Cyn Balog wrote, posted and eventually deleted the following morsel from her blog:
"Hi, there! I posted on twitter something that went a little like this: "PSA to aspiring authors: Do not rate books on review sites unless 1)the author is dead or 2)you like things to come back to bite you in the ass".
I got a lot of comments for that one. People asked, "Positive reviews?" and to that I say, well, positive reviews are okay, but DO NOT RATE THE BOOK. If you have to give the book stars, it had better be 5 STARS. Or else.
"Why?" you say. "Four stars means I liked it a lot. Three means I liked it. Those are positive things."
No, they are not. And I will tell you why.
Most authors hate goodreads. And with good reason. There are many trolls out there who can anonymously rip apart books with mean-spirited reviews, and they seem to thrive upon finding the most creative and amusing ways to slam a novel. They love to get comments from other trolls, agreeing with them. It appears that there are gangs of these people who enjoy crafting negative reviews, complete with funny pictures and whatnot, which must take so much time it begs the question, "do these people have lives?" A good portion of the site, which is comprised of serious reviewers, is being overshadowed by these people, which is sad. Because of this, most authors say that they never visit goodreads. Ever. I, in fact, never go there. Usually. But every once in awhile, I will be dragged to it, like a moth to a flame. And something on the site will usually burn my retinas.
Authors tell you that they don't care about reviews. They don't care what the haters think. They are liars. Because really, what sells a book is word of mouth. And if enough people are hating their book, that translates to... lack of word of mouth, which translates to lack of sales, which translates to lack of ability to pay one's bills. And all authors care about that.
Anyway, back to why a four star review is not a good thing for an aspiring author to give. Because it creates a comparison. Authors are insecure. Like I said, if you don't like one, it could mean that they don't have steak for dinner. And so, if you say, "I liked this book" and rate it 4 stars... many authors, especially the ones who have a lot of time on their hands, will check to see what your average review is. If it is 4.72, and you rate her book 4 stars, she will be upset, because it means that you liked her book LESS than most of the books you read. She will check all the books you read and see which ones you rated 5 stars and wonder why you didn't like hers as much. Negative feelings will ensue. No, she may not remember you, especially if she gets thousands of reviews. But she also won't remember you as one of her "die-hard fans" either. So when you publish your book and ask her for a blurb, she may say, "Sure..." but then again, she may say, "I'm too busy."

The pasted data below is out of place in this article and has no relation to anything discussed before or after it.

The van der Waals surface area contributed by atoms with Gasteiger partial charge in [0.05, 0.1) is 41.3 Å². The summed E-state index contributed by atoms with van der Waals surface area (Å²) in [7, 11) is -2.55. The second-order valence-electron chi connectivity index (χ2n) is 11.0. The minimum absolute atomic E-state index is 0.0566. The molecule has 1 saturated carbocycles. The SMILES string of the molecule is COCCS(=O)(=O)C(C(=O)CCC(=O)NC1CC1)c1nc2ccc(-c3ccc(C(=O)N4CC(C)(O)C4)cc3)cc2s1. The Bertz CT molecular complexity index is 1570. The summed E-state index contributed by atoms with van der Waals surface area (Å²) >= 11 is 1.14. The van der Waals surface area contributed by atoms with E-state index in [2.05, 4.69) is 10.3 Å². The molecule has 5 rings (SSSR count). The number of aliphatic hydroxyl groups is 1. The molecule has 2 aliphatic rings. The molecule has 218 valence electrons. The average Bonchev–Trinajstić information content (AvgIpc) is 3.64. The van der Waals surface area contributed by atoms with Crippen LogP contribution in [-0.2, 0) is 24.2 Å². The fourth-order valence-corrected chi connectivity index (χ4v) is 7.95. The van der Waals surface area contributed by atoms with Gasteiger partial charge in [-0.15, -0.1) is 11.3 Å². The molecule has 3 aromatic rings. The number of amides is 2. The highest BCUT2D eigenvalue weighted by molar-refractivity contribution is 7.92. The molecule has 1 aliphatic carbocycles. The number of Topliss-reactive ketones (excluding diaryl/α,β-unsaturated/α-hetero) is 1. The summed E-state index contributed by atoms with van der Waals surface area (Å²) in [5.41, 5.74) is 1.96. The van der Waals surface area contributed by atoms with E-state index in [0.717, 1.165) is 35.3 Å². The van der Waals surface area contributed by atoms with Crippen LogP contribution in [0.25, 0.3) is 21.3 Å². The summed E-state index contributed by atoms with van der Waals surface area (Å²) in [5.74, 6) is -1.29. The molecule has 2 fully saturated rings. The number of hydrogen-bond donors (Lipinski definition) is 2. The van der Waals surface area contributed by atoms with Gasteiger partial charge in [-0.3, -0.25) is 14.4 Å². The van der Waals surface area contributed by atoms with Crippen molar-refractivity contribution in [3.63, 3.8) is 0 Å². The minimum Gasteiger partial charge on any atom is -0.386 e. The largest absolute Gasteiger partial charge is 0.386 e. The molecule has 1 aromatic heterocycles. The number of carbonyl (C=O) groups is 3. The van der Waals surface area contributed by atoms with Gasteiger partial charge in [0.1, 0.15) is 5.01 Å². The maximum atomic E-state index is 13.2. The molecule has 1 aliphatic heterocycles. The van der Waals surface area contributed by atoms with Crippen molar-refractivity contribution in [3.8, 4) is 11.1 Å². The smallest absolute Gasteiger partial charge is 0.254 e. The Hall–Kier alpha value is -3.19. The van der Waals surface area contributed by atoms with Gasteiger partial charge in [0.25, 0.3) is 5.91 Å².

You're probably thinking, "You are not serious. No writer is that ridiculous or obsessive."
But I have spoken to hundreds of published authors... and this is what I have discovered. It's a secret we writers keep, but ratings systems play mind-games with us. They make us go insane, to the point of obsession. I, after a couple years of torment, have learned to opt-out of the insanity... but sometimes, every once in awhile, it does call me back. I'm getting better. With every book, my shell hardens, and I care less. But because it pays my bills, I still care.
You may think I'm crazy. I mean, even as I type it, it sounds crazy to me. But it's the truth. If you're hoping to be published one day and love Goodreads and sharing your opinion with the world, if you want to say, "whatever, that's nuts," feel free to go on rating books as you wish.
But don't say I didn't warn you."
This is why I'll never waste any more of my time reading Cyn Balog's books--by the way, this book is basically unreadable which is why I couldn't finish it. If she thinks the people who write negative reviews have too much time on their hands she should take a long (honest) look in the mirror. Girlfriend has way too much time on her hands if she's looking at individual star-ratings and then checking out each reviewers average rating, and then (sadly) making a comparison. Really? She's really doing this? So depressing.
Also, I'm depressed by all the other egomaniac authors who supposedly check their goodreads star status and then get all sad when they discover their work isn't universally loved.
This really happens? Ugh. Sounds like another group of people has entirely too much time on their hands even though they're 'starving artists' singing for their supper. And we're supposed to believe all these authors have some sort of blacklist? Bahahahaha--that's really funny.
Cyn, you don't like bad reviews? I've got a little advice: instead of getting on goodreads you should spend your time writing; take your writing to the next level. Don't get on the internet and cry about your goodreads star-rating. And, for the record, it's not negative reviews that ruin sales, it's lack of reviews, lack of word-of-mouth; lack of advertising that ruins sales--it has to be said: it seems your publisher doesn't even try to market your stuff. Just saying.
I know a lot of people who will go out of their way to read a book after reading a negative review just to see if it's really as bad as the reviewer said it would be. I know people who will read a book, regardless of negative reviews because the book cover makes it sound so good, or the cover was so blasted beautiful, or just because the book is EVERYWHERE (example: Fallen by Lauren Kate).